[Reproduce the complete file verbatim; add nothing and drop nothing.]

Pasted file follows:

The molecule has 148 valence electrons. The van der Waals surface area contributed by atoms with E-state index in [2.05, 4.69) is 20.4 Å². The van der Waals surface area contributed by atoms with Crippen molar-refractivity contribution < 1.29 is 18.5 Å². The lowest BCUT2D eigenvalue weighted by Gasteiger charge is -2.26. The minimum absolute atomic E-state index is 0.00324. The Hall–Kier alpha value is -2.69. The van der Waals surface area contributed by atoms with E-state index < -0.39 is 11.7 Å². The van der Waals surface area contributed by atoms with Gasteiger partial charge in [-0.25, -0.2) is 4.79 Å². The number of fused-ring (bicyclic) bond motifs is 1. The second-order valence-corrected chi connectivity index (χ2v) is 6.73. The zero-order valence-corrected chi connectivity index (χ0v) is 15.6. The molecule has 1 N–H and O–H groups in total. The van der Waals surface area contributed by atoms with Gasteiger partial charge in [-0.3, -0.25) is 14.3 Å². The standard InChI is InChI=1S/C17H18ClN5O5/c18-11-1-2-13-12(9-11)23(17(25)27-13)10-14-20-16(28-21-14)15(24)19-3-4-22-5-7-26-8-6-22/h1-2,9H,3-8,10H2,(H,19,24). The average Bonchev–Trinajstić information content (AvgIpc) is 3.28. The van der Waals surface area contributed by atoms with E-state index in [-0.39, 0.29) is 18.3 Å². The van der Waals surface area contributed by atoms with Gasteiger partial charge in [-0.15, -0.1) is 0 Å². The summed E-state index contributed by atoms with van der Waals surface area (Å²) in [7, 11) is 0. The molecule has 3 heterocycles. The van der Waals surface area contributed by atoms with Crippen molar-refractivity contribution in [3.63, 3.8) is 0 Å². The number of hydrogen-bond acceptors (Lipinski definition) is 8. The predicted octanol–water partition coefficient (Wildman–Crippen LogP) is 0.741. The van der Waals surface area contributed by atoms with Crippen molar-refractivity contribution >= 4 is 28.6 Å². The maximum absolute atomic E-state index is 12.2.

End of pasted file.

The molecule has 148 valence electrons. The van der Waals surface area contributed by atoms with E-state index in [2.05, 4.69) is 20.4 Å². The van der Waals surface area contributed by atoms with Crippen molar-refractivity contribution < 1.29 is 18.5 Å². The lowest BCUT2D eigenvalue weighted by Gasteiger charge is -2.26. The minimum absolute atomic E-state index is 0.00324. The Hall–Kier alpha value is -2.69. The van der Waals surface area contributed by atoms with E-state index < -0.39 is 11.7 Å². The van der Waals surface area contributed by atoms with Gasteiger partial charge in [-0.25, -0.2) is 4.79 Å². The number of fused-ring (bicyclic) bond motifs is 1. The second-order valence-corrected chi connectivity index (χ2v) is 6.73. The zero-order valence-corrected chi connectivity index (χ0v) is 15.6. The molecule has 1 N–H and O–H groups in total. The van der Waals surface area contributed by atoms with Gasteiger partial charge in [-0.3, -0.25) is 14.3 Å². The standard InChI is InChI=1S/C17H18ClN5O5/c18-11-1-2-13-12(9-11)23(17(25)27-13)10-14-20-16(28-21-14)15(24)19-3-4-22-5-7-26-8-6-22/h1-2,9H,3-8,10H2,(H,19,24). The average Bonchev–Trinajstić information content (AvgIpc) is 3.28. The van der Waals surface area contributed by atoms with E-state index in [-0.39, 0.29) is 18.3 Å². The van der Waals surface area contributed by atoms with Gasteiger partial charge in [-0.15, -0.1) is 0 Å². The summed E-state index contributed by atoms with van der Waals surface area (Å²) in [7, 11) is 0. The molecule has 3 heterocycles. The van der Waals surface area contributed by atoms with Crippen molar-refractivity contribution in [3.63, 3.8) is 0 Å². The number of hydrogen-bond acceptors (Lipinski definition) is 8. The predicted octanol–water partition coefficient (Wildman–Crippen LogP) is 0.741. The van der Waals surface area contributed by atoms with Crippen molar-refractivity contribution >= 4 is 28.6 Å². The maximum absolute atomic E-state index is 12.2.